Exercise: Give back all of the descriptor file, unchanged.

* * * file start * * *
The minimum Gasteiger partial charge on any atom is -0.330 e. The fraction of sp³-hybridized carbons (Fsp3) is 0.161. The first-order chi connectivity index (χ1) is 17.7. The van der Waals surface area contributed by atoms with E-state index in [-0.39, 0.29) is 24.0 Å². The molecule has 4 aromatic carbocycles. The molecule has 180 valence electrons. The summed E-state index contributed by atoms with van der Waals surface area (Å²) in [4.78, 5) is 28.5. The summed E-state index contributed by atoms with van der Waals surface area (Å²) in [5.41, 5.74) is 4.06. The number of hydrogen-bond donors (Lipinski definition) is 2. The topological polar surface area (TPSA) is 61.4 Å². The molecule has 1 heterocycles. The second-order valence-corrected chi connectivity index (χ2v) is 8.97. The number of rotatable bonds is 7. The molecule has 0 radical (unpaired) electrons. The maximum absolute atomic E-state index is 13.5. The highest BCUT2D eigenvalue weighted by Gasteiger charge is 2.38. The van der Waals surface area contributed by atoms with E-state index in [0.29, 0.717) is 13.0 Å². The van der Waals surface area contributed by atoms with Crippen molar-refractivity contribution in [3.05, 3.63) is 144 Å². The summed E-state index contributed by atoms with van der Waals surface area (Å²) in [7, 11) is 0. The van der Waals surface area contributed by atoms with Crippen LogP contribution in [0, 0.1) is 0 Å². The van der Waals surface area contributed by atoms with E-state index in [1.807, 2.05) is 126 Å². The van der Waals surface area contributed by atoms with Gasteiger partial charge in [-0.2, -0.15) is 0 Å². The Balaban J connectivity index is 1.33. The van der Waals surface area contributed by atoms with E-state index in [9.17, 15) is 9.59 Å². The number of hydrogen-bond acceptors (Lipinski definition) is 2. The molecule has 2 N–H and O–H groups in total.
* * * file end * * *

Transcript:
The minimum Gasteiger partial charge on any atom is -0.330 e. The fraction of sp³-hybridized carbons (Fsp3) is 0.161. The first-order chi connectivity index (χ1) is 17.7. The van der Waals surface area contributed by atoms with E-state index in [-0.39, 0.29) is 24.0 Å². The molecule has 4 aromatic carbocycles. The molecule has 180 valence electrons. The summed E-state index contributed by atoms with van der Waals surface area (Å²) in [4.78, 5) is 28.5. The summed E-state index contributed by atoms with van der Waals surface area (Å²) in [5.41, 5.74) is 4.06. The number of hydrogen-bond donors (Lipinski definition) is 2. The topological polar surface area (TPSA) is 61.4 Å². The molecule has 1 heterocycles. The second-order valence-corrected chi connectivity index (χ2v) is 8.97. The number of rotatable bonds is 7. The molecule has 0 radical (unpaired) electrons. The maximum absolute atomic E-state index is 13.5. The highest BCUT2D eigenvalue weighted by Gasteiger charge is 2.38. The van der Waals surface area contributed by atoms with E-state index in [0.29, 0.717) is 13.0 Å². The van der Waals surface area contributed by atoms with Crippen molar-refractivity contribution in [3.05, 3.63) is 144 Å². The summed E-state index contributed by atoms with van der Waals surface area (Å²) in [7, 11) is 0. The van der Waals surface area contributed by atoms with Crippen LogP contribution in [0, 0.1) is 0 Å². The van der Waals surface area contributed by atoms with E-state index in [1.807, 2.05) is 126 Å². The van der Waals surface area contributed by atoms with Gasteiger partial charge in [-0.2, -0.15) is 0 Å². The Balaban J connectivity index is 1.33. The van der Waals surface area contributed by atoms with E-state index in [9.17, 15) is 9.59 Å². The number of hydrogen-bond acceptors (Lipinski definition) is 2. The molecule has 2 N–H and O–H groups in total.